A shambling wreck of an album, Big Star's Third/Sister Lovers ranks among the most harrowing experiences in pop music; impassioned, erratic, and stark, it's the slow, sinking sound of a band falling apart…
This is the expanded 'I Got Kinda Lost' unofficial Big Star box set. Previously this set contained four discs and was jam packed with all kinds of Big Star related tracks. Like the previous incarnations of 'I Got Kinda Lost', this expanded 2013 release attempts to tell the story chronologically of Big Star through their studio outtakes and alternate versions by keeping it more Big Star centric through the prism of Chris Bell and Alex Chilton - the architects of the band.
Cardboard sleeve, digitally remastered re-release of Big Star's last album featuring all of their original members. Cardboard sleeve (mini LP) replicates original LP artwork with obi strip, printed inner and lyric sheet in Japanese & English. After Big Star released Radio City, they fell apart, leaving Alex Chilton to record in 1975 what was later released as 3rd (aka Sister Lovers). The album is strikingly different from everything Chilton created before or after. With pained outpourings such as the haunting "Holocaust," it holds its own against rock's greatest monuments to existential angst, from Tonight's the Night to Bryter Layter. It also ranks alongside the Beach Boys' SMiLE as perhaps the only "classic" album with no set sequence. (Chilton never bothered to sequence it because, upon its completion, no label wanted to release it.) It finally came out four years later, and since then, while it has appeared on several labels, no two have used the same track order.
By all rights, the album that came to be known as Big Star's Third should have been a disaster. It was written and recorded in 1975, when Alex Chilton's brilliant but tragically overlooked band had all but broken up. As Chilton pondered his next move, he was drinking and drugging at a furious pace while writing a handful of striking tunes that were often beautiful but also reflected his bitterness and frustration with his career (and the music business in general). Production of the album wasn't completed so much as it simply stopped, and none of the major figures involved ever decided on a proper sequence for the finished songs, or even a title. (The album was also known as Sister Lovers and Beale Street Green at various times.) And yet, Third has won a passionate and richly deserved cult following over the years, drawn in by the emotional roller coaster ride of the songs, informed by equal parts love, loss, rage, fear, hope, and defeat.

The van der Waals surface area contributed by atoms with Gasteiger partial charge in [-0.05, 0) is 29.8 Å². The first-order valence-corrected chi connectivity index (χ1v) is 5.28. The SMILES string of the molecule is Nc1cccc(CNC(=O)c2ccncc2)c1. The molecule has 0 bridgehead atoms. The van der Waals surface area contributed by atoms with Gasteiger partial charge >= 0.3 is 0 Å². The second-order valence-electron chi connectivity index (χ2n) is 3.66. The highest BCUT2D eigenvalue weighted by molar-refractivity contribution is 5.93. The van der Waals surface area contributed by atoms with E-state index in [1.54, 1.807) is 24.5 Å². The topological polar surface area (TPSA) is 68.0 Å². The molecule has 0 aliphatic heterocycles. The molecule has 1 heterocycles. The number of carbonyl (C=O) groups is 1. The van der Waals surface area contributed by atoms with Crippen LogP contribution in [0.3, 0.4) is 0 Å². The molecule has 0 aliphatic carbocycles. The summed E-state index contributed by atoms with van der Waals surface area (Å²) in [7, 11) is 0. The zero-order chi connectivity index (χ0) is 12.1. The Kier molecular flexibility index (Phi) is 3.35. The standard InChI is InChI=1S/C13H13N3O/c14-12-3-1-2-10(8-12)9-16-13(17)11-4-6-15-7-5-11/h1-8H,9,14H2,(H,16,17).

"The 500 Greatest Albums of All Time" is a 2003 special issue of American magazine Rolling Stone, and a related book published in 2005. The lists presented were compiled based on votes from selected rock musicians, critics, and industry figures, and predominantly feature British and American music from the 1960s and 1970s. From 2007 onwards, the magazine published similarly titled lists in other countries around the world.
Keep an Eye on the Sky is a 4-CD, 98-song career retrospective box set from American rock group Big Star. It features 52 unreleased tracks: demos, alternate takes and live performances. As well as material from founder member Chris Bell's earlier bands Rock City and Icewater, it includes all titles (in many cases as alternate mixes or demos) from Big Star's first three studio albums, #1 Record, Radio City, and Third/Sister Lovers, and a recording of a 1973 Big Star concert.
Largely lacking co-leader Chris Bell, Big Star's second album also lacked something of the pop sweetness (especially the harmonies) of #1 Record. What it possessed was Alex Chilton's urgency (sometimes desperation) on songs that made his case as a genuine rock & roll eccentric. If #1 Record had a certain pop perfection that brought everything together, Radio City was the sound of everything falling apart, which proved at least as compelling.
First-to-CD reissue of Big Star's 1972 first album. Expected to come housed in a mini-LP type cardboard sleeve. The problem with coming in late on an artwork lauded as "influential" is that you've probably encountered the work it influenced first, so its truly innovative qualities are lost. Thus, if you are hearing Big Star's debut album for the first time decades after its release (as, inevitably, most people must), you may be reminded of Tom Petty & the Heartbreakers or R.E.M., who came after – that is, if you don't think of the Byrds and the Beatles circa 1965. What was remarkable about #1 Record in 1972 was that nobody except Big Star (and maybe Badfinger and the Raspberries) wanted to sound like this – simple, light pop with sweet harmonies and jangly guitars.